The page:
Amazon warrior: Forty or 50 years ago, archaeologists and historians involved in important digs had only remains to go by when they tried to identify who or what lay buried in an ancient grave.
They could trust what their eyes — and their knowledge — told them, but to a large degree they had to simply hope that those tools were enough when making a guess, albeit an educated guess, at a grave’s contents.
Today, the tools at these experts’ disposals are much more refined, and much more technologically advanced.
And it is thanks to a kind of that technology, genetic analysis, that the remains of a young person found in Siberia in 1988 have finally been correctly identified.
Although back then archaeologists surmised that the skeleton belonged to a young man, the new examination of the skeleton has proved conclusively that, in fact, the remains are those of a 13 year old girl.
Skeletons are notoriously tricky to identify, particularly when the bones are clearly of a young person. So often, experts used the contents of the grave as a kind of ancillary guide when identifying gender.
This grave, in Tuva province, contained all manner of weapons, and so with that in mind archaeologists assumed they’d found the grave of a young man, probably a fighter of some sort.
Now, the team at the Moscow Institute of Physics and Technology has announced that not only does the skeleton belong to a young, teenage girl, she was likely a warrior from the Scythian civilization, a warrior who fought battles on horseback and killed enemies right alongside her male counterparts.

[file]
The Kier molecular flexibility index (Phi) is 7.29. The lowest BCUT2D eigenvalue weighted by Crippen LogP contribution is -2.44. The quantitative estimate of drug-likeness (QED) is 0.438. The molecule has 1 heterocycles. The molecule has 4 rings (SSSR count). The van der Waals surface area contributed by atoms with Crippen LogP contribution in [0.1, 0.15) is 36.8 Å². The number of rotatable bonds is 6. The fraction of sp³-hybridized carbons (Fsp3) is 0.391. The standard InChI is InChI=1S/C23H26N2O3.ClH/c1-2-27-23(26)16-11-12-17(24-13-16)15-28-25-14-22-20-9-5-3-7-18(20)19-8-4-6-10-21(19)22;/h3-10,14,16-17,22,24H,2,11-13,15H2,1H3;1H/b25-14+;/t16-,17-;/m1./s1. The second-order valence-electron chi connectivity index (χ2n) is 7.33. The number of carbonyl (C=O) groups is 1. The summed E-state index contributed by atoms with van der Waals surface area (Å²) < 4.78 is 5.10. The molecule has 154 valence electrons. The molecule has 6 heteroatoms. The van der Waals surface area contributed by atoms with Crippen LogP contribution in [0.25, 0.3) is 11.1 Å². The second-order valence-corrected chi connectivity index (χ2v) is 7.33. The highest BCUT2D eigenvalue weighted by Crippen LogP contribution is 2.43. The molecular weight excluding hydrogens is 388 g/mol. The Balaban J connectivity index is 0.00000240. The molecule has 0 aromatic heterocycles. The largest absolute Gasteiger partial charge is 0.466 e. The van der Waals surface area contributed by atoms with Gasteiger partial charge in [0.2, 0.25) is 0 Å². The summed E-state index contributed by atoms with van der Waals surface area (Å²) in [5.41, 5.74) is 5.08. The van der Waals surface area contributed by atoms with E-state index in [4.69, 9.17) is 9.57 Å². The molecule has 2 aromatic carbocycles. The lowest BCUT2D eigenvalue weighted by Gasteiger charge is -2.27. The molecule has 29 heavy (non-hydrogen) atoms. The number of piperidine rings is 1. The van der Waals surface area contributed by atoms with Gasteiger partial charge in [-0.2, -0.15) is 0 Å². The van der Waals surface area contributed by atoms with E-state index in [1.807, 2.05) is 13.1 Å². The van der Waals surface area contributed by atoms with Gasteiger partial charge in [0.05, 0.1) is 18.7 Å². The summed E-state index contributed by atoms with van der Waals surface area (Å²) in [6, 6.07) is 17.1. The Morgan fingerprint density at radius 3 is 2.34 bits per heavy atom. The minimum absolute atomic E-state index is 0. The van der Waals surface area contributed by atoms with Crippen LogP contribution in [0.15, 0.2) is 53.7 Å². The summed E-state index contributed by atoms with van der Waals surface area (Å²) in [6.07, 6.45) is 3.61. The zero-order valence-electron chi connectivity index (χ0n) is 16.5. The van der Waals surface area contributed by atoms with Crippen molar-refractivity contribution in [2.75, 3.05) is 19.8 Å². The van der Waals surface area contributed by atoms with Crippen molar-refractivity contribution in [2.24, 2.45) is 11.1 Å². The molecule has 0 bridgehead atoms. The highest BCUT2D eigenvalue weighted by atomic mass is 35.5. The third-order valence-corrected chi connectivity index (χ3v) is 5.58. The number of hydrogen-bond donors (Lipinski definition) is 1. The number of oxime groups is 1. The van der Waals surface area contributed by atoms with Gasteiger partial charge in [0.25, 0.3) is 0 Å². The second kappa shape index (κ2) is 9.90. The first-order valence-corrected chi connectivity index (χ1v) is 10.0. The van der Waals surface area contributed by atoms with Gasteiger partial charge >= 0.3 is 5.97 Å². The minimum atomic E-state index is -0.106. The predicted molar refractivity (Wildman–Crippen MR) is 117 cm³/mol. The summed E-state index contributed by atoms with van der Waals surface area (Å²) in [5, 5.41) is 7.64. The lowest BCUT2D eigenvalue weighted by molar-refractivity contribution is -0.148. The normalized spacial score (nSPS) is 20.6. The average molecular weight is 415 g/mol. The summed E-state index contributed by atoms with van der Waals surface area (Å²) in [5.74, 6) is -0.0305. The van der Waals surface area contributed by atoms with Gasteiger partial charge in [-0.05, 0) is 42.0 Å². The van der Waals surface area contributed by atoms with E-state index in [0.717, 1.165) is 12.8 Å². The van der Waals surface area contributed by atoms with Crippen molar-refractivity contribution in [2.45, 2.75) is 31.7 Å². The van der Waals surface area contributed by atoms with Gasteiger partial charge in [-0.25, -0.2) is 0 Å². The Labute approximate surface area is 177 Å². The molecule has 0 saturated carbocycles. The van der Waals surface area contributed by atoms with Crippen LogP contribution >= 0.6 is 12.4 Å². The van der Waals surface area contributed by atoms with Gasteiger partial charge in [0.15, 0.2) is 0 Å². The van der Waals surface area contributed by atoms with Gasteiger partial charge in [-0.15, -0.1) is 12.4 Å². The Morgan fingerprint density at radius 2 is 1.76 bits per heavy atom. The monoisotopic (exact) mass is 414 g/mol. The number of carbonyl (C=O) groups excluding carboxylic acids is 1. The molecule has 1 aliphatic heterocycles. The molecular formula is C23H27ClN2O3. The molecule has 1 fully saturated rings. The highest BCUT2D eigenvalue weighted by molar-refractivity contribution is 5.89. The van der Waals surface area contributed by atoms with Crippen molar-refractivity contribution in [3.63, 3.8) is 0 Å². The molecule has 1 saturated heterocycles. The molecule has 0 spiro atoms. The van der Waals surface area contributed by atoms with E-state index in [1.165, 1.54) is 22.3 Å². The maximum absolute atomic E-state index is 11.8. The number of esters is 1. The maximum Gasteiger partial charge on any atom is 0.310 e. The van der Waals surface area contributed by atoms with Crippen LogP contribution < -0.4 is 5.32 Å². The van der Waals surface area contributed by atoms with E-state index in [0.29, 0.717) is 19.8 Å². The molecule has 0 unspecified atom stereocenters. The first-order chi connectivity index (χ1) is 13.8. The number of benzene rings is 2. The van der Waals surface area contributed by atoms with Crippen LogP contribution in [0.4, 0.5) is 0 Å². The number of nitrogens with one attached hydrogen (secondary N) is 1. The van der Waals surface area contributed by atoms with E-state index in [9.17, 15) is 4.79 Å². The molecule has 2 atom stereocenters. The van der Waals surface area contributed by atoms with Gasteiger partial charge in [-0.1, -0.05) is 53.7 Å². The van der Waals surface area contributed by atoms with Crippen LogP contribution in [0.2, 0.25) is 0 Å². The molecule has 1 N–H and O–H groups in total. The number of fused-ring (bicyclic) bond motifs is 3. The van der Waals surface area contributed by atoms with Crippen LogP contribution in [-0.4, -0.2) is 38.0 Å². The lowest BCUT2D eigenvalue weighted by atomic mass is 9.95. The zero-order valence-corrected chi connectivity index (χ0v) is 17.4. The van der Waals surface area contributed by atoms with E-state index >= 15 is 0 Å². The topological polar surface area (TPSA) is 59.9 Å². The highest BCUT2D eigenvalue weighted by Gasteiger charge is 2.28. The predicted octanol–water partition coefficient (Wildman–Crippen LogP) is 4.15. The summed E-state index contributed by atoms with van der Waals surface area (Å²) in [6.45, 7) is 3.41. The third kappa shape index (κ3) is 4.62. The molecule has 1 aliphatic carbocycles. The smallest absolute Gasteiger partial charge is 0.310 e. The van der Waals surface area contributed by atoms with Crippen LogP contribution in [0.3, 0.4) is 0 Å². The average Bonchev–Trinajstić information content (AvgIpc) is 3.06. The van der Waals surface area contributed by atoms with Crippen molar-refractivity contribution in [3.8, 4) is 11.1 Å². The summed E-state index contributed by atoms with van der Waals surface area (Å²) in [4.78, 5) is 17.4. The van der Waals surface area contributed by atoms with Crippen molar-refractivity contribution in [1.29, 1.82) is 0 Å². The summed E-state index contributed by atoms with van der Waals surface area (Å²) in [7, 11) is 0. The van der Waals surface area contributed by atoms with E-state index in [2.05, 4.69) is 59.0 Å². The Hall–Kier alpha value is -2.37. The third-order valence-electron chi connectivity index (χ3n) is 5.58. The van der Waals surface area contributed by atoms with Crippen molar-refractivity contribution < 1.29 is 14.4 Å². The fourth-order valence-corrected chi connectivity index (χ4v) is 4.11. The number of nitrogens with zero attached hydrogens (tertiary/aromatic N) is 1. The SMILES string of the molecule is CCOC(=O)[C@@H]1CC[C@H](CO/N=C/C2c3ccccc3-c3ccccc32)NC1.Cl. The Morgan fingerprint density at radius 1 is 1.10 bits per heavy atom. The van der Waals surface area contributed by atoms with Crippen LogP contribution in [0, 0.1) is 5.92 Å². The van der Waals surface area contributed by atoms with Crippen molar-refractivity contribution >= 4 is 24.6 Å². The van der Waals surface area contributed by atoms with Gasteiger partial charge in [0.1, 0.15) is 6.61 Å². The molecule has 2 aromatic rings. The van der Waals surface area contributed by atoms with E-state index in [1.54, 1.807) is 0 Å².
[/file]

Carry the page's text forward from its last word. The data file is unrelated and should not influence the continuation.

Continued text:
Among the weapons found at the burial site was an arrow with a bronze tip, a second arrow with a bone tip, and other deadly accoutrements.
These “Amazon warrior” women, as they are often described, lived by a strict code; for example, they did not engage in physical intimacy until they had killed at least three foes. Furthermore, they did not marry until they had led certain sacrificial ceremonies and rituals.
The institute brought in other experts from the St. Petersburg Institute of Material History Culture, and Dr. Marina Kilunovskaya was one of the archaeologists involved in testing the remains.
She recently told the Siberian Times that the girl bore a striking facial feature that caught everyone’s attention. “It was so stunning… with that wart, looking so impressive,” she said. The girl was buried in a wood coffin about 2,600 years ago.
According to Dr. Kilunovskaya, using genetic sequencing is going to bring a whole new insight to archaeological research, and will allow experts to perform far more accurate analysis on remains, particularly those that are hundreds, or even thousands of years old.
In the case of the warrior girl and others like her, new information about their culture and societal habits have been discovered, thanks to the technological examination the team performed.
“This opens up a new aspect in the study of the social history of Scythian society,” she explained to the Times. “(It) returns us to the myth of the Amazons that survived…it introduces a new touch to the early structure of early nomadic society.”
Amazon warrior women were thought for decades to be little more than legend, not actual fighters who went into battle alongside male soldiers. But now, as the remains of this young girl found in Siberia attest, that myth may be far more grounded in true history than many experts once believed.
The genetic analysis also proved another important fact: continuing to do research, even long after archaeologists and scientists are convinced of what they found, is key to learning new and important details about societies and cultures that came long before us.